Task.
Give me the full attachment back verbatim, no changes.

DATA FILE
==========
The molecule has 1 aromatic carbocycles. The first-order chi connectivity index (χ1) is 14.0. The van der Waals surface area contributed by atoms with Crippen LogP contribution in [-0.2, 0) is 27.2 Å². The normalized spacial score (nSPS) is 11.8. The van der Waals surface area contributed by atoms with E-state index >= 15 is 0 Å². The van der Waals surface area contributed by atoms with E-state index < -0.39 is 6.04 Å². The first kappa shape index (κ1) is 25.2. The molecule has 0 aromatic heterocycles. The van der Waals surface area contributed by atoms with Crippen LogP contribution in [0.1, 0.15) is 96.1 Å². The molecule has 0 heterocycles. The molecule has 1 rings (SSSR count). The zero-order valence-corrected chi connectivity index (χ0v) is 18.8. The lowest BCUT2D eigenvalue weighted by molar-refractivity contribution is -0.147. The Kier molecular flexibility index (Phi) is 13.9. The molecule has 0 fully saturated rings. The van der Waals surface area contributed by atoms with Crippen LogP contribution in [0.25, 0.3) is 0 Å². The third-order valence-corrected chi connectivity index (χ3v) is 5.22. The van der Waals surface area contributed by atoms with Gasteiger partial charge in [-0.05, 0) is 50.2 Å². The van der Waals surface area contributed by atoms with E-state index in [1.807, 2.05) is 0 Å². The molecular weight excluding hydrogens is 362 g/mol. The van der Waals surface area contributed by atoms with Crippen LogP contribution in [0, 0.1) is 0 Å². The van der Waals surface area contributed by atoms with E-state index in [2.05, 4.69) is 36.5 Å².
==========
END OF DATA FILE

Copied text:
The molecule has 1 aromatic carbocycles. The first-order chi connectivity index (χ1) is 14.0. The van der Waals surface area contributed by atoms with Crippen LogP contribution in [-0.2, 0) is 27.2 Å². The normalized spacial score (nSPS) is 11.8. The van der Waals surface area contributed by atoms with E-state index >= 15 is 0 Å². The van der Waals surface area contributed by atoms with E-state index < -0.39 is 6.04 Å². The first kappa shape index (κ1) is 25.2. The molecule has 0 aromatic heterocycles. The van der Waals surface area contributed by atoms with Crippen LogP contribution in [0.1, 0.15) is 96.1 Å². The molecule has 0 heterocycles. The molecule has 1 rings (SSSR count). The zero-order valence-corrected chi connectivity index (χ0v) is 18.8. The lowest BCUT2D eigenvalue weighted by molar-refractivity contribution is -0.147. The Kier molecular flexibility index (Phi) is 13.9. The molecule has 0 fully saturated rings. The van der Waals surface area contributed by atoms with Crippen LogP contribution in [0.25, 0.3) is 0 Å². The third-order valence-corrected chi connectivity index (χ3v) is 5.22. The van der Waals surface area contributed by atoms with Gasteiger partial charge in [-0.05, 0) is 50.2 Å². The van der Waals surface area contributed by atoms with E-state index in [1.807, 2.05) is 0 Å². The molecular weight excluding hydrogens is 362 g/mol. The van der Waals surface area contributed by atoms with Crippen LogP contribution in [0, 0.1) is 0 Å². The van der Waals surface area contributed by atoms with E-state index in [2.05, 4.69) is 36.5 Å².